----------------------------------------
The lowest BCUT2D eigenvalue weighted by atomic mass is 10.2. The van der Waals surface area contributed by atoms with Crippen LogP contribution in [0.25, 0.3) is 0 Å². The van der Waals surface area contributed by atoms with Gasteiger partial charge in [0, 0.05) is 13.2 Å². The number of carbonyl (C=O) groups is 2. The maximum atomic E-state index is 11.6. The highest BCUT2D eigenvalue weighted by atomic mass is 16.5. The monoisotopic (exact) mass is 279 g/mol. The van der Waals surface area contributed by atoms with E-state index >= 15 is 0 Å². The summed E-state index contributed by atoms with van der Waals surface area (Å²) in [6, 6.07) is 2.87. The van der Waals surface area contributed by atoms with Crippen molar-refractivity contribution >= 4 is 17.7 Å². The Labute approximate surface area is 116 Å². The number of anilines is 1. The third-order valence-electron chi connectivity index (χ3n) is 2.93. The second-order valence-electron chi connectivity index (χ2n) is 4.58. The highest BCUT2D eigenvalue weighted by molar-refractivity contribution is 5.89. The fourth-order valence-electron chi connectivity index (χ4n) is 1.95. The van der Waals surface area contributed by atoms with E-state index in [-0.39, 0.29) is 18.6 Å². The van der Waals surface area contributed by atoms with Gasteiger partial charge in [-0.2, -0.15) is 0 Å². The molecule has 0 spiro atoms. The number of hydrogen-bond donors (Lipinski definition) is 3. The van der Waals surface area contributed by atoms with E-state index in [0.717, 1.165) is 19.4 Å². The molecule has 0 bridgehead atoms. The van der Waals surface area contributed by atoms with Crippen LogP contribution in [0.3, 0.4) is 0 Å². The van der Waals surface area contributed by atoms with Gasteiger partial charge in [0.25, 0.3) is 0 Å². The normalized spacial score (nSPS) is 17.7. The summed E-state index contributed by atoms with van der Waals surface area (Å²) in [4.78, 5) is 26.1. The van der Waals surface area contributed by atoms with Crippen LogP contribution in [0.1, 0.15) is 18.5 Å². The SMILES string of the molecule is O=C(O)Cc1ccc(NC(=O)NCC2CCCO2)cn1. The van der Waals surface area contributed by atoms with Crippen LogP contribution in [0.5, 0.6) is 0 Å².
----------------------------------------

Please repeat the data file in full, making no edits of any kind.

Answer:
The lowest BCUT2D eigenvalue weighted by atomic mass is 10.2. The van der Waals surface area contributed by atoms with Crippen LogP contribution in [0.25, 0.3) is 0 Å². The van der Waals surface area contributed by atoms with Gasteiger partial charge in [0, 0.05) is 13.2 Å². The number of carbonyl (C=O) groups is 2. The maximum atomic E-state index is 11.6. The highest BCUT2D eigenvalue weighted by atomic mass is 16.5. The monoisotopic (exact) mass is 279 g/mol. The van der Waals surface area contributed by atoms with E-state index >= 15 is 0 Å². The summed E-state index contributed by atoms with van der Waals surface area (Å²) in [6, 6.07) is 2.87. The van der Waals surface area contributed by atoms with Crippen molar-refractivity contribution >= 4 is 17.7 Å². The Labute approximate surface area is 116 Å². The number of anilines is 1. The third-order valence-electron chi connectivity index (χ3n) is 2.93. The second-order valence-electron chi connectivity index (χ2n) is 4.58. The highest BCUT2D eigenvalue weighted by molar-refractivity contribution is 5.89. The fourth-order valence-electron chi connectivity index (χ4n) is 1.95. The van der Waals surface area contributed by atoms with E-state index in [-0.39, 0.29) is 18.6 Å². The van der Waals surface area contributed by atoms with Gasteiger partial charge in [-0.2, -0.15) is 0 Å². The molecule has 0 spiro atoms. The number of hydrogen-bond donors (Lipinski definition) is 3. The van der Waals surface area contributed by atoms with E-state index in [0.717, 1.165) is 19.4 Å². The molecule has 0 bridgehead atoms. The van der Waals surface area contributed by atoms with Crippen LogP contribution in [0.3, 0.4) is 0 Å². The van der Waals surface area contributed by atoms with Gasteiger partial charge in [0.25, 0.3) is 0 Å². The normalized spacial score (nSPS) is 17.7. The summed E-state index contributed by atoms with van der Waals surface area (Å²) in [4.78, 5) is 26.1. The van der Waals surface area contributed by atoms with Crippen LogP contribution in [0.1, 0.15) is 18.5 Å². The SMILES string of the molecule is O=C(O)Cc1ccc(NC(=O)NCC2CCCO2)cn1. The van der Waals surface area contributed by atoms with Crippen LogP contribution in [0.5, 0.6) is 0 Å².